abstract = "Although developmental variation in activity and inducibility is typical of cytochrome P450 monooxygenases (P450s) in insects, the adaptive significance of such variation is often unclear, in part because the natural function of insect P450s is rarely known. In this study, we examined developmental variation in expression of CYP6B1 and CYP6B3 in Papilio polyxenes, the black swallowtail. Enzymes encoded by these genes have been implicated in the metabolism of xanthotoxin, a furanocoumarin characteristic of the apiaceous hostplants of P. polyxenes. In each life stage - egg, five larval instars, pupa, and adult - we examined individuals exposed to foliage with and without supplemental xanthotoxin. For each stage, we conducted enzyme assays to estimate xanthotoxin metabolism, Northern analysis to detect constitutive and induced mRNA levels, and RT-PCR amplification and Southern analysis to differentiate among P450 genes expressed. Inducible xanthotoxin metabolism, previously reported in fifth instars, was observed in four of five larval stages but was absent or undetectable in all stages that do not feed on foliage; the highest levels of activity were in early larval instars. The same pattern was observed in both Northern and RT-PCR gel blot analyses. In inducible larval stages, inducibility of CYP6B1 transcripts by xanthotoxin was greater than the inducibility of CYP6B3 transcripts. These findings support earlier suggestions that these two P450s contribute to xanthotoxin metabolism in this species and that expression of these P450 genes is regulated in an adaptive fashion with respect to probability of exposure to hostplant toxins over the course of development.",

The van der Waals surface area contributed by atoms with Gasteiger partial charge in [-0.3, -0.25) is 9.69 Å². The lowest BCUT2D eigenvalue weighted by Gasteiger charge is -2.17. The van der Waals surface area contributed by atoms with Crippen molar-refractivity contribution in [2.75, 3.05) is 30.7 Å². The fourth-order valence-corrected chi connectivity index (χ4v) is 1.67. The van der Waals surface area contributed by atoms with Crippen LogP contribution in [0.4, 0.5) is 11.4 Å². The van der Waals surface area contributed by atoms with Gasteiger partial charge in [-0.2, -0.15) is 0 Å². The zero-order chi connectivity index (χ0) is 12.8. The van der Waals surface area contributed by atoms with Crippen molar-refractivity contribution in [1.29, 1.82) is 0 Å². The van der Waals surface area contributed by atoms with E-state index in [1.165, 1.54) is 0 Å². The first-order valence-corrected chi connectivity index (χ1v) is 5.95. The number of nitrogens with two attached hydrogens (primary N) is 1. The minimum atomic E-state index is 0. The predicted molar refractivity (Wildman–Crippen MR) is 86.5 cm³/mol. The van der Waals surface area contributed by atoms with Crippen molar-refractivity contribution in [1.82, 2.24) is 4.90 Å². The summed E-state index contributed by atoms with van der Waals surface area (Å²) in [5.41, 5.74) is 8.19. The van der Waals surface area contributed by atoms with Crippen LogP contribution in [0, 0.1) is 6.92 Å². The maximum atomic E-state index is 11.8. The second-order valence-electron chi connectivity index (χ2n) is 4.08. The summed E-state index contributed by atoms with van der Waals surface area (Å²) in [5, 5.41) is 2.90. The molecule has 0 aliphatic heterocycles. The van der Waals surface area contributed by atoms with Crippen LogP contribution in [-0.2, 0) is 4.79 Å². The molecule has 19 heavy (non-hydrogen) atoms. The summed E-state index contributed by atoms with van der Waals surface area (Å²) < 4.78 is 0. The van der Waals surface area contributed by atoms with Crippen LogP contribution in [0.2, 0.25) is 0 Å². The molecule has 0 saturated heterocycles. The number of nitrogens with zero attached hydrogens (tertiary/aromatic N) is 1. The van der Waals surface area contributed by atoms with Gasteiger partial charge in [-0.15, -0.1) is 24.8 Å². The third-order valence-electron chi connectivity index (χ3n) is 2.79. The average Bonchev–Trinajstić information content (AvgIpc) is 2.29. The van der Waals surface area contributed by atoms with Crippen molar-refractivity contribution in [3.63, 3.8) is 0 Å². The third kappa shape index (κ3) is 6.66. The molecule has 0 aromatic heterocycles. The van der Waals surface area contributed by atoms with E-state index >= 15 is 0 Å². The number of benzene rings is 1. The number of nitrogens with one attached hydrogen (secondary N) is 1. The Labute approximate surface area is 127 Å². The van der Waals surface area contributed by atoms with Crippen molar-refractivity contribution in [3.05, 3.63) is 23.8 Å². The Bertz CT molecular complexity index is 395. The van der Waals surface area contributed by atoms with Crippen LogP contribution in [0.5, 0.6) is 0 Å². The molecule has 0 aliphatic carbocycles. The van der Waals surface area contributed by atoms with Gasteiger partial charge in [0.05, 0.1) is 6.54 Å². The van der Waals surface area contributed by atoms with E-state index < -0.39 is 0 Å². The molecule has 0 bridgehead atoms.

keywords = "Cytochrome P450, Furanocoumarins, Papilio polyxenes, Transcriptional regulation",
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T1 - Developmental variation in cytochrome P450 expression in Papilio polyxenes in response to xanthotoxin, a hostplant allelochemical

AU - Harrison, Terry L.

AU - Zangerl, Arthur R.

AU - Schuler, Mary A.

AU - Berenbaum, May R.

PY - 2001/12/1